OK, part two of my attempt to fill in the blanks of Rhino’s worthy but incomplete Brit Box chronicling the UK indie scene from 1985 – 2000. (Part One, or Disc Five, is here.) Mind you, these are filtered through my own personal taste so no My Life Story, Paris Angels or, um, The Top. Some bands (World of Twist, Spirea X) I just couldn’t find, and others didn’t seem to fit the Britpop bill. Others I did include were probably more popular in America than in their homeland (Kitchens of Distinction, Heart Throbs come to mind, though maybe I’m wrong). As for Space and Kenickie… I don’t hate these particular songs, and if I’d only found that Salad single…
MP3: The Weather Prophets – Almost Prayed
Pete Astor was one of Creation Records’ seminal artists… first with The Loft, then the Weather Prophets, and later as a solo artist. With it’s Velvets vibe, "Almost Prayed" is probably the definitive Astor tune.
MP3: It’s Immaterial – Driving Away from home (Jim’s Tune)
Widescreen pop in the same vein as The Triffids and Blue Nile. My main memory of It’s Immaterial is a poster for the album, Life’s Hard Then You Die, which hung on my college radio station’s wall. It was of this hobo clown, very sad.
MP3: The Woodentops – Good Thing
Giant is one of the best albums of 1986 and still sounds great today. Live, "Good Thing" was played about three times as fast.
MP3: The Darling Buds – Burst
Nearly indistinguishable, initially, from the Primitives (who hit first, in the US at least, with "Crash") but worthy in their own right… and had a longer career, too.
MP3: The High – Box Set Go
High point from these Stone Roses wannabes — "Box Set Go" is most notable as being one of Martin Hannett’s final production jobs.
MP3: Heart Throbs – Dreamtime
Like Lush, but with more keyboards. Have no idea if they were popular in the UK but they did well on American college and commercial alternative radio.
MP3: Kitchens of Distinction – Quick as Rainbows
Definitely more popular in America than the UK, KoD fit with the early-90s shoegazer sound but were never part of "the scene that celebrates itself." They also had more heart and better haircuts. I still like Ride the best, though.
MP3: Milltown Brothers – Which Way Should I Jump?
Weirdly lumped in with the Madchester scene, the Milltown Brothers now sound more like precursors to the whole Britpop thing. Three years too early. Slinky’s an underrated, forgotten little album.
MP3: The Blue Aeroplanes – Jacket Hangs
A truly great live band, with something like four guitarists and one truly weird Polish dancer. A couple of these guys went on to form Strangelove.
MP3: The Candyskins – Submarine Song
Another band who were probably bigger in the US than the UK. The Space I’m In is full of easily-digestible pop and I really liked this album at the time.
MP3: Revolver – Red All Over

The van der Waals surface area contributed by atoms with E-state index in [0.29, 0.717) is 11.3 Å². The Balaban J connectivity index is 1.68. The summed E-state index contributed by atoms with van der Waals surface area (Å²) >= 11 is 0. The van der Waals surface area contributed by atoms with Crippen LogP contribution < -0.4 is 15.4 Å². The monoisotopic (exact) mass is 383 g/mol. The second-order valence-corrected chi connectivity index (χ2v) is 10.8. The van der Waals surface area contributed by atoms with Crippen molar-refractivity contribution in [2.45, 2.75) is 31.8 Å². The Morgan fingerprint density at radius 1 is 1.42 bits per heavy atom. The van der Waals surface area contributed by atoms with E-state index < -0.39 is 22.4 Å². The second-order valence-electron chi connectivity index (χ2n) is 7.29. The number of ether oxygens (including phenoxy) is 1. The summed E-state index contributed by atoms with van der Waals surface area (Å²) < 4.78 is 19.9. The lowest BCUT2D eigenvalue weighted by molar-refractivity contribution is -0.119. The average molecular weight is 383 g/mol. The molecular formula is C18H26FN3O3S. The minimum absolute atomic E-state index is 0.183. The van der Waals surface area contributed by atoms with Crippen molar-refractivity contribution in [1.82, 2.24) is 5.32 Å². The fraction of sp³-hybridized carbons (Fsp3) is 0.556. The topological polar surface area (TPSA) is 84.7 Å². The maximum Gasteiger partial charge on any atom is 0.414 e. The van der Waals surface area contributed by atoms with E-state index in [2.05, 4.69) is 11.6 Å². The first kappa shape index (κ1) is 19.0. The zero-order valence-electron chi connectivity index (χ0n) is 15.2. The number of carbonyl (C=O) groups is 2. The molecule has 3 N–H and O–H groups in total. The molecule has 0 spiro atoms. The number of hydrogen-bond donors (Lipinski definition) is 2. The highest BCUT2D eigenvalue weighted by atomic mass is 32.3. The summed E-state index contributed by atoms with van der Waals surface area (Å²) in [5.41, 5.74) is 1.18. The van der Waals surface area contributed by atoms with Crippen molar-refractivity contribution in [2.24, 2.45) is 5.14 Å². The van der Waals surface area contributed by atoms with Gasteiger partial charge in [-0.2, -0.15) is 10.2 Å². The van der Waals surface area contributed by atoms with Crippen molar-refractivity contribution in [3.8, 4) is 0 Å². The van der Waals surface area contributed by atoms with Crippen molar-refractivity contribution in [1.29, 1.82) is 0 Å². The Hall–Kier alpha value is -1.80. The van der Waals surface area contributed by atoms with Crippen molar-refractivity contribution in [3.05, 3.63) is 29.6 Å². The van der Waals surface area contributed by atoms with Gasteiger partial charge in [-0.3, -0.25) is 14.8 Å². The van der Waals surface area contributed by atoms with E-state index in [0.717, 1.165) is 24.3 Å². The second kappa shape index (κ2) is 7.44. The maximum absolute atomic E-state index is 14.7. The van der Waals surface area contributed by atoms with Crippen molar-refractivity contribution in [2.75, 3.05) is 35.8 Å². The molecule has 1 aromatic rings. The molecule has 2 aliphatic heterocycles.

One of the better, less-remembered bands from the shoegazer scene but those early EPs were great. By the time they got around to making their debut album, they’d dropped the effects pedals almost entirely.
MP3: Cud – Oh No Won’t Do
They could be borderline novelty at times, but Cud were also pretty great too. The "Oh No Won’t Do" might be the best thing they ever did, all four songs are ace.
MP3: Slowdive – Alison
One of the definitive shoegazer bands, certainly the most dreamy. Took them a while to figure it out though, as their debut, Just for a Day, washes past mostly unnoticed. But Souvlaki more than makes up for it.
MP3: Carter the Unstoppable Sex Machine – The Only Living Boy in New Cross
Carter so completely exuded Britishness, it was a wonder they got records released in America at all. But they did… all of them I think. Truly one of those bands of a time and place.
MP3: The High Llamas – Checking in, Checking Out
Former Microdisney guitarist Sean O’Hagan indulges on his love of Beach Boys, Steely Dan and all things pastoral with The High Llamas. He keeps making the same album over and over, but it’s a good album.
MP3: Shack – Dragonfly
Shack was Michael Head’s follow-up group to the Pale Fountains. This is from their second album, Waterpistol, which was recorded in 1991 but not released till ’95. The story of why it took so long is nearly as good as the music.
MP3: The Auteurs – Lenny Valentino
An imagined crossbreeding of Lenny Bruce and Rudy Valentino that could only have come the bile-fueled mind of Luke Haines. This is one of the Brit Box’s most glaring omissions.
MP3: S*M*A*S*H – Lady Love Your C***
The most infamous of the "New Wave of the New Wave" groups, and their most infamous song. Doesn’t actually use the C word in the lyrics, though. Sleeper penned a response song, "Lady Love Your Countryside."
MP3: Space – Me and You Vs the World
Um… Space. They had two good singles, this and "Female of the Species." Everything else was crap, though I never heard that duet they did with Cerys Matthews.
MP3: Kenickie – Millionaire Sweeper
Signed to Saint Etienne’s shortlived label, EMIdisc. Kind of like a snottier Elastica. Courtney Love was a fan, for what it’s worth.
UPDATE: So I just remembered a couple more songs. In the spirit of the early ’90s, tomorrow might just see a Bonus EP.